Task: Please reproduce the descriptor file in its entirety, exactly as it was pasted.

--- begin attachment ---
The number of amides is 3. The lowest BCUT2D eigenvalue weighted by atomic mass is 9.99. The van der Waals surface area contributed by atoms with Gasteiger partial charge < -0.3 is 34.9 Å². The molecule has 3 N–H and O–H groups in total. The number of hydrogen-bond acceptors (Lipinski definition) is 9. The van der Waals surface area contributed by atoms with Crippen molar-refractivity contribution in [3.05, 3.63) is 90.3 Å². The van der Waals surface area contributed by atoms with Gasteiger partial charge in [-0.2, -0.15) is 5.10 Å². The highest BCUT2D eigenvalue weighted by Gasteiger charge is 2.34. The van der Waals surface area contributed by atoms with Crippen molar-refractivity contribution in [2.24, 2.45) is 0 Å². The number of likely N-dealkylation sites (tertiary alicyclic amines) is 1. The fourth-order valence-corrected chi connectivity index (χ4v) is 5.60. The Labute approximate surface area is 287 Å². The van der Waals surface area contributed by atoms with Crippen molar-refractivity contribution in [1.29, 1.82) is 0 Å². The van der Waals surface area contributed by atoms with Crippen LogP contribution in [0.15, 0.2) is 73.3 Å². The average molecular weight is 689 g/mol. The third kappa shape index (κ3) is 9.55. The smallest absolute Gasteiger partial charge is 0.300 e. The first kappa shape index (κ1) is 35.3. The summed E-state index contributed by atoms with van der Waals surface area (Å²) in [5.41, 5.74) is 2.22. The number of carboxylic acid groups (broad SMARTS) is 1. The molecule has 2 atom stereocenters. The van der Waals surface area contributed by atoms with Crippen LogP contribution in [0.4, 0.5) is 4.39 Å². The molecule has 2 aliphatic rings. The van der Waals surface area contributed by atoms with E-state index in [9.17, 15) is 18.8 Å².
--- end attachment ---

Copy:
The number of amides is 3. The lowest BCUT2D eigenvalue weighted by atomic mass is 9.99. The van der Waals surface area contributed by atoms with Gasteiger partial charge < -0.3 is 34.9 Å². The molecule has 3 N–H and O–H groups in total. The number of hydrogen-bond acceptors (Lipinski definition) is 9. The van der Waals surface area contributed by atoms with Crippen molar-refractivity contribution in [3.05, 3.63) is 90.3 Å². The van der Waals surface area contributed by atoms with Gasteiger partial charge in [-0.2, -0.15) is 5.10 Å². The highest BCUT2D eigenvalue weighted by Gasteiger charge is 2.34. The van der Waals surface area contributed by atoms with Crippen molar-refractivity contribution in [2.24, 2.45) is 0 Å². The number of likely N-dealkylation sites (tertiary alicyclic amines) is 1. The fourth-order valence-corrected chi connectivity index (χ4v) is 5.60. The Labute approximate surface area is 287 Å². The van der Waals surface area contributed by atoms with Crippen molar-refractivity contribution in [1.29, 1.82) is 0 Å². The van der Waals surface area contributed by atoms with Crippen LogP contribution in [0.15, 0.2) is 73.3 Å². The average molecular weight is 689 g/mol. The third kappa shape index (κ3) is 9.55. The smallest absolute Gasteiger partial charge is 0.300 e. The first kappa shape index (κ1) is 35.3. The summed E-state index contributed by atoms with van der Waals surface area (Å²) in [5.41, 5.74) is 2.22. The number of carboxylic acid groups (broad SMARTS) is 1. The molecule has 2 atom stereocenters. The van der Waals surface area contributed by atoms with Crippen LogP contribution in [0.4, 0.5) is 4.39 Å². The molecule has 2 aliphatic rings. The van der Waals surface area contributed by atoms with E-state index in [9.17, 15) is 18.8 Å².